Keshawn, on the other hand, returned in the fall shaky after largely disconnecting from school the previous spring. As with many other teens at Richards and other schools, his efforts to get back on track were sometimes hampered by spotty attendance and behavioral issues. A basketball standout, he had a tough season, landing on the bench more often than ever before after clashing with Leeks. But, with occasional pep talks from Gerlia, he made it to the finish line.
For Richards, end-of-the-school year events helped reclaim some normalcy. After a two-year hiatus, prom was back at a downtown hotel. The school also held once again its traditional senior luncheon.
In the spring of 2020, Richards held drive-through graduation ceremonies in a parking lot. Last year, it hosted six mini-graduations, gathering up to a dozen seniors to confer their diplomas hurriedly while most family members waited outside.
This year, with the return to Tilden’s auditorium, Kennedy said the day before graduation, “We’re back to regular-ish end of year events.”
Now, as the ceremony was about to begin, Gerlia and Keshawn stood at the head of their line, the sound of “Pomp and Circumstance” inside the auditorium rising in anticipation. The cousins exchanged a final glance and plunged into the joyous, raucous mass of family members, who snapped photos, bounced fussy babies, leaned against walkers, cheered, and called out the graduates’ names.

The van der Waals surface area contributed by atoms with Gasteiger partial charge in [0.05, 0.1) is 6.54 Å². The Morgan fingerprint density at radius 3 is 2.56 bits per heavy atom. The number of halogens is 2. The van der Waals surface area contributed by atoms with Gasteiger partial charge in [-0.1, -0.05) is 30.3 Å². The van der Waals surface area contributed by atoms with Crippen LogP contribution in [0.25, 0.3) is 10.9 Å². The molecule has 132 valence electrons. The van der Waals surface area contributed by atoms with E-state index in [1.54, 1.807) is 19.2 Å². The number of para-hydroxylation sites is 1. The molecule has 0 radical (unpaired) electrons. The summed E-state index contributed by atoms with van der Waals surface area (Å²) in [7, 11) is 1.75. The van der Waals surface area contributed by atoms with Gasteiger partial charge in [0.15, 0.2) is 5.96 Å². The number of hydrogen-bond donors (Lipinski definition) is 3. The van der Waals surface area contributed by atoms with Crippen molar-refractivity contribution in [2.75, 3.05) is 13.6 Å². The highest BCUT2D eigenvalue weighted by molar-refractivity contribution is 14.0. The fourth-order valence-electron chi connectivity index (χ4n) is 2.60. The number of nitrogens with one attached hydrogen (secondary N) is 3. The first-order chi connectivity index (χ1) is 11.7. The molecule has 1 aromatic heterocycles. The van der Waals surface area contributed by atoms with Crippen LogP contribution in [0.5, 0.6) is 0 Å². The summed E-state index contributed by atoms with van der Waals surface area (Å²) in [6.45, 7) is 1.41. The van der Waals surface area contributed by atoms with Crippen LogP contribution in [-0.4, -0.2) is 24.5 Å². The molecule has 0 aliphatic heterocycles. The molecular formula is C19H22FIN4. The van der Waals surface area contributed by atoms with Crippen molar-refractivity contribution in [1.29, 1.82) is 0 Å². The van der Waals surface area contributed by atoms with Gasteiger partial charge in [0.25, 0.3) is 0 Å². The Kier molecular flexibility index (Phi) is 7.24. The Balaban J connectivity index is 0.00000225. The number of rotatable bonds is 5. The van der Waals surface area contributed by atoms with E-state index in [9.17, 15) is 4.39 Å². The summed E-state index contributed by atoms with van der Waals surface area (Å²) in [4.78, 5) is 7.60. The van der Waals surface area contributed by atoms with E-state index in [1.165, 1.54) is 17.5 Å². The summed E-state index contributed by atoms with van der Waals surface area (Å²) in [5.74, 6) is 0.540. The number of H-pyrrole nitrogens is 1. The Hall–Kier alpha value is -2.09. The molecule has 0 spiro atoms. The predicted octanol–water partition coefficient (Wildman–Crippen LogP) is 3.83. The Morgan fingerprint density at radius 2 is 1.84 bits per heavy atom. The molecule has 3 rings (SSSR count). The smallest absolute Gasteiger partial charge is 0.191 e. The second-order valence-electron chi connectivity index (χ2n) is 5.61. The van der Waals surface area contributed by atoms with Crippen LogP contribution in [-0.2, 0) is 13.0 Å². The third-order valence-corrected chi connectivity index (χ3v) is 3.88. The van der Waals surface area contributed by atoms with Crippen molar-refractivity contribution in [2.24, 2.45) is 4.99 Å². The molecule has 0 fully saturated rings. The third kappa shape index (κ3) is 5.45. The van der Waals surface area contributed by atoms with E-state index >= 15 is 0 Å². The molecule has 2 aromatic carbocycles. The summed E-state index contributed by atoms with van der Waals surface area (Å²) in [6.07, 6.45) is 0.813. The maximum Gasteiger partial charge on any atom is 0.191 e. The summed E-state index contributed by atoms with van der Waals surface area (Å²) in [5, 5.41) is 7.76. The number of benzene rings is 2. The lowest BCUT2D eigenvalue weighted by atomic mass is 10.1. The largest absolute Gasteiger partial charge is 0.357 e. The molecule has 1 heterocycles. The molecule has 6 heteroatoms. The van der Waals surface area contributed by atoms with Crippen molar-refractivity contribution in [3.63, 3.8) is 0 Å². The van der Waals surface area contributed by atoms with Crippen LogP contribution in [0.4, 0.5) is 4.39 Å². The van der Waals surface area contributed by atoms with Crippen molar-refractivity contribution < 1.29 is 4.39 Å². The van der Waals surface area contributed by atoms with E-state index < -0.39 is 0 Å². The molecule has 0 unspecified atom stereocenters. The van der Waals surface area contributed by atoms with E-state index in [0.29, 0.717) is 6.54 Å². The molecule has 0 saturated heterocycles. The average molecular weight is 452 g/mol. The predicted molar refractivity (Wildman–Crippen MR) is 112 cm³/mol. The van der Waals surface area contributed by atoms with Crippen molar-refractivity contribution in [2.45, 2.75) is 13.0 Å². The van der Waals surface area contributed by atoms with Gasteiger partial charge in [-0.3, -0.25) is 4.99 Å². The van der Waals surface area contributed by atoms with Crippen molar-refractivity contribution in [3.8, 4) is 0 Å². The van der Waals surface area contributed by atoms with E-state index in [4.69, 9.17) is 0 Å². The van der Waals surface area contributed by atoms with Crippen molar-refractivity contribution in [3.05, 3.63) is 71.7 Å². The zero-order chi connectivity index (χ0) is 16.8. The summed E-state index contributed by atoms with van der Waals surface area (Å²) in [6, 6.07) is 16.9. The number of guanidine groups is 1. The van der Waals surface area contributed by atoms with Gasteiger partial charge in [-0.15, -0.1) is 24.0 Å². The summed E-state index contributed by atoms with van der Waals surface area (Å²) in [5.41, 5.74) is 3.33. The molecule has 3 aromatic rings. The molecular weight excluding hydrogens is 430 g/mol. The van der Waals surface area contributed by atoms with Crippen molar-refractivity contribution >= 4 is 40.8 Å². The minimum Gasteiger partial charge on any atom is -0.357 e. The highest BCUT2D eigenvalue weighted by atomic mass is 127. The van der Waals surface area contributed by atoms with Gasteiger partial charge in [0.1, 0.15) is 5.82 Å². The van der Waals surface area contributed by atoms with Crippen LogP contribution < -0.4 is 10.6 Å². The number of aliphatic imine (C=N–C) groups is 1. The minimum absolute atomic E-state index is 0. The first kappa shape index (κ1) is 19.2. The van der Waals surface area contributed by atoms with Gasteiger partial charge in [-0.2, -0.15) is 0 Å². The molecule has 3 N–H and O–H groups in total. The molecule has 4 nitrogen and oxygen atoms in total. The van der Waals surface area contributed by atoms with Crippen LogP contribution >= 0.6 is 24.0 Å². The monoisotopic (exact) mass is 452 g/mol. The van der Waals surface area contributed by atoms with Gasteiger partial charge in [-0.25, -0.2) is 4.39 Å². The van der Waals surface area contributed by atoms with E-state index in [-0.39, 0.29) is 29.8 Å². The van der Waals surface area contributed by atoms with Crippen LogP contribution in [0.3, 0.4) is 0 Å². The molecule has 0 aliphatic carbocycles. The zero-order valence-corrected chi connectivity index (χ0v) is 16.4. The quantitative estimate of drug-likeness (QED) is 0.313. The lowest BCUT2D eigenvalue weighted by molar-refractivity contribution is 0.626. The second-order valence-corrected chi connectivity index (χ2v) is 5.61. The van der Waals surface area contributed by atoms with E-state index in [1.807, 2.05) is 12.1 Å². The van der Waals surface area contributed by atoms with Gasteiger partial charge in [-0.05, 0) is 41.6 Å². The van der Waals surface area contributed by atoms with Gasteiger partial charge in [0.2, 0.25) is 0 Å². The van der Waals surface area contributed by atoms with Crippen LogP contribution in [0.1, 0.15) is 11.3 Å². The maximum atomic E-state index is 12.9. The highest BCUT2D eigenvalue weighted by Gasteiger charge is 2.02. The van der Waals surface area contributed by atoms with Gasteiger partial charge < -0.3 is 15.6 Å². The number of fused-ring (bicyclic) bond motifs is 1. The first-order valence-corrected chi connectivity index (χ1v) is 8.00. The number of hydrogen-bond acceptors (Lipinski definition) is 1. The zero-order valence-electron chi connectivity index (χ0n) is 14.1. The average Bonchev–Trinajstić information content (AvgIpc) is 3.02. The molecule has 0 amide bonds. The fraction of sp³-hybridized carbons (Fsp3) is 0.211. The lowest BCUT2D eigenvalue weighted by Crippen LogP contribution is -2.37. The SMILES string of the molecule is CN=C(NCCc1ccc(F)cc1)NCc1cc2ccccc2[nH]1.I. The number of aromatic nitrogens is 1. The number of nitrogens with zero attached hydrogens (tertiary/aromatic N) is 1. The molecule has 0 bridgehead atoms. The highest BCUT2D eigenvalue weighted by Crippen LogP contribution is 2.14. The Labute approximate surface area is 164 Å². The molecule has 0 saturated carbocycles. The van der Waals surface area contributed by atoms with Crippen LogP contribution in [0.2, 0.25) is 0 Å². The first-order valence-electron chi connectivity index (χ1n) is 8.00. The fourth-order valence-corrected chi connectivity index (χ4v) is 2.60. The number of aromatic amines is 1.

The graduating seniors strode slowly toward the stage decorated in the Richards’ blue and white colors.
The pandemic changed students’ take on college
After Kennedy’s opening remarks, Leeks, the dean of students, called Gerlia, “a natural leader,” to the stage to give her salutatorian speech.
“Go ahead, queen!” a woman screamed from the crowd as Gerlia stood and strode confidently to the stage.
Gerlia spoke about the setbacks the last two-and-half years had brought: Remote learning tested her and her classmates. The loss of her grandmother to cancer damaged her support system irreparably.
She thanked God and the staff at Richards for looking out for her along the way.
“We lost half of sophomore year and all of junior year,” she told her classmates. “We are still adjusting to being back, but I am grateful we have each other. I feel we are the best senior class to ever graduate from Richards.”
She said she was especially proud of Keshawn for “getting back on track to graduation.”
“Congratulations, class of 2022,” she said “You made it.”
At times this spring, Gerlia has been haunted by the question, “What if the pandemic never happened?”